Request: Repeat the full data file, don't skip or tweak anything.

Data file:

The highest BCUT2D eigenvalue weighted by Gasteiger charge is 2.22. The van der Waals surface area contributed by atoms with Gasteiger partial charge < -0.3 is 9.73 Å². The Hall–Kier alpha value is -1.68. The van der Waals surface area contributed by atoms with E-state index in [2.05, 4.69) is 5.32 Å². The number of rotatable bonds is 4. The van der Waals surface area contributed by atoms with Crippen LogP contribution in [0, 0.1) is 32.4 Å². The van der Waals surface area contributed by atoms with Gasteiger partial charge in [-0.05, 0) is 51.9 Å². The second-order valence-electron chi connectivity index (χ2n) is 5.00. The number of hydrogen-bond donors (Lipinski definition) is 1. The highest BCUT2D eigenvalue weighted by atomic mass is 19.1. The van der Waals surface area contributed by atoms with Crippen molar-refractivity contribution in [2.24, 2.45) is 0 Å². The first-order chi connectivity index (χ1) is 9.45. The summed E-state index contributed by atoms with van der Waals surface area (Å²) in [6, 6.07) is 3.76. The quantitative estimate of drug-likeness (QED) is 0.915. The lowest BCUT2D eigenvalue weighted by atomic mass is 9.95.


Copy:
The highest BCUT2D eigenvalue weighted by Gasteiger charge is 2.22. The van der Waals surface area contributed by atoms with Gasteiger partial charge < -0.3 is 9.73 Å². The Hall–Kier alpha value is -1.68. The van der Waals surface area contributed by atoms with E-state index in [2.05, 4.69) is 5.32 Å². The number of rotatable bonds is 4. The van der Waals surface area contributed by atoms with Crippen LogP contribution in [0, 0.1) is 32.4 Å². The van der Waals surface area contributed by atoms with Gasteiger partial charge in [-0.05, 0) is 51.9 Å². The second-order valence-electron chi connectivity index (χ2n) is 5.00. The number of hydrogen-bond donors (Lipinski definition) is 1. The highest BCUT2D eigenvalue weighted by atomic mass is 19.1. The van der Waals surface area contributed by atoms with Crippen molar-refractivity contribution in [2.24, 2.45) is 0 Å². The first-order chi connectivity index (χ1) is 9.45. The summed E-state index contributed by atoms with van der Waals surface area (Å²) in [6, 6.07) is 3.76. The quantitative estimate of drug-likeness (QED) is 0.915. The lowest BCUT2D eigenvalue weighted by atomic mass is 9.95.